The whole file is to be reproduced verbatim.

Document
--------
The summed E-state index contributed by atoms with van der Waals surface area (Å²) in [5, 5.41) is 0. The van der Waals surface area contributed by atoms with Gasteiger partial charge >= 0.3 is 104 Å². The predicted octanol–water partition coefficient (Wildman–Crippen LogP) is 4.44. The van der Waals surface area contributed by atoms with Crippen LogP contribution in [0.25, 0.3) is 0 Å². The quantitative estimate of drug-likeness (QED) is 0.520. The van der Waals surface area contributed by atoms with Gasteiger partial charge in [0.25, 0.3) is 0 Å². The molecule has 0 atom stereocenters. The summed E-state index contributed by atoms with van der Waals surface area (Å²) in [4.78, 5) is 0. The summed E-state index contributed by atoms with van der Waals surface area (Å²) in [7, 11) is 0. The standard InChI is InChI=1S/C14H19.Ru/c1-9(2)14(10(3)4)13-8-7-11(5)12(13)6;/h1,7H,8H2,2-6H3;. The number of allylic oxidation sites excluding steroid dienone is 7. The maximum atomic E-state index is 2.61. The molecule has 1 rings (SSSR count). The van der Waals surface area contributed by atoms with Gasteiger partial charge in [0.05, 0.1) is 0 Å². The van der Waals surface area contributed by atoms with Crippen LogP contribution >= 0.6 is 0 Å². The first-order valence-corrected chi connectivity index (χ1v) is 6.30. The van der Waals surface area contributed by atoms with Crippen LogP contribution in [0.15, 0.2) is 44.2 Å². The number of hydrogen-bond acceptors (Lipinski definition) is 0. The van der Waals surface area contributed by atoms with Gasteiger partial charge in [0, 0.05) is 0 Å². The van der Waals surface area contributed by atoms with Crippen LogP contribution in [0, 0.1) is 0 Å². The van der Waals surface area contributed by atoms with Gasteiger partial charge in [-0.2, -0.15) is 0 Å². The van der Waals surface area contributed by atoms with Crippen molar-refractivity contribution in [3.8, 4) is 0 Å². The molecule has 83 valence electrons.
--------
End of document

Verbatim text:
The summed E-state index contributed by atoms with van der Waals surface area (Å²) in [5, 5.41) is 0. The van der Waals surface area contributed by atoms with Gasteiger partial charge >= 0.3 is 104 Å². The predicted octanol–water partition coefficient (Wildman–Crippen LogP) is 4.44. The van der Waals surface area contributed by atoms with Crippen LogP contribution in [0.25, 0.3) is 0 Å². The quantitative estimate of drug-likeness (QED) is 0.520. The van der Waals surface area contributed by atoms with Gasteiger partial charge in [0.25, 0.3) is 0 Å². The molecule has 0 atom stereocenters. The summed E-state index contributed by atoms with van der Waals surface area (Å²) in [4.78, 5) is 0. The summed E-state index contributed by atoms with van der Waals surface area (Å²) in [7, 11) is 0. The standard InChI is InChI=1S/C14H19.Ru/c1-9(2)14(10(3)4)13-8-7-11(5)12(13)6;/h1,7H,8H2,2-6H3;. The number of allylic oxidation sites excluding steroid dienone is 7. The maximum atomic E-state index is 2.61. The molecule has 1 rings (SSSR count). The van der Waals surface area contributed by atoms with Gasteiger partial charge in [0.05, 0.1) is 0 Å². The van der Waals surface area contributed by atoms with Crippen LogP contribution >= 0.6 is 0 Å². The first-order valence-corrected chi connectivity index (χ1v) is 6.30. The van der Waals surface area contributed by atoms with Crippen LogP contribution in [0.15, 0.2) is 44.2 Å². The number of hydrogen-bond acceptors (Lipinski definition) is 0. The van der Waals surface area contributed by atoms with Gasteiger partial charge in [0, 0.05) is 0 Å². The van der Waals surface area contributed by atoms with Crippen LogP contribution in [0, 0.1) is 0 Å². The van der Waals surface area contributed by atoms with Gasteiger partial charge in [-0.2, -0.15) is 0 Å². The van der Waals surface area contributed by atoms with Crippen molar-refractivity contribution in [3.8, 4) is 0 Å². The molecule has 83 valence electrons.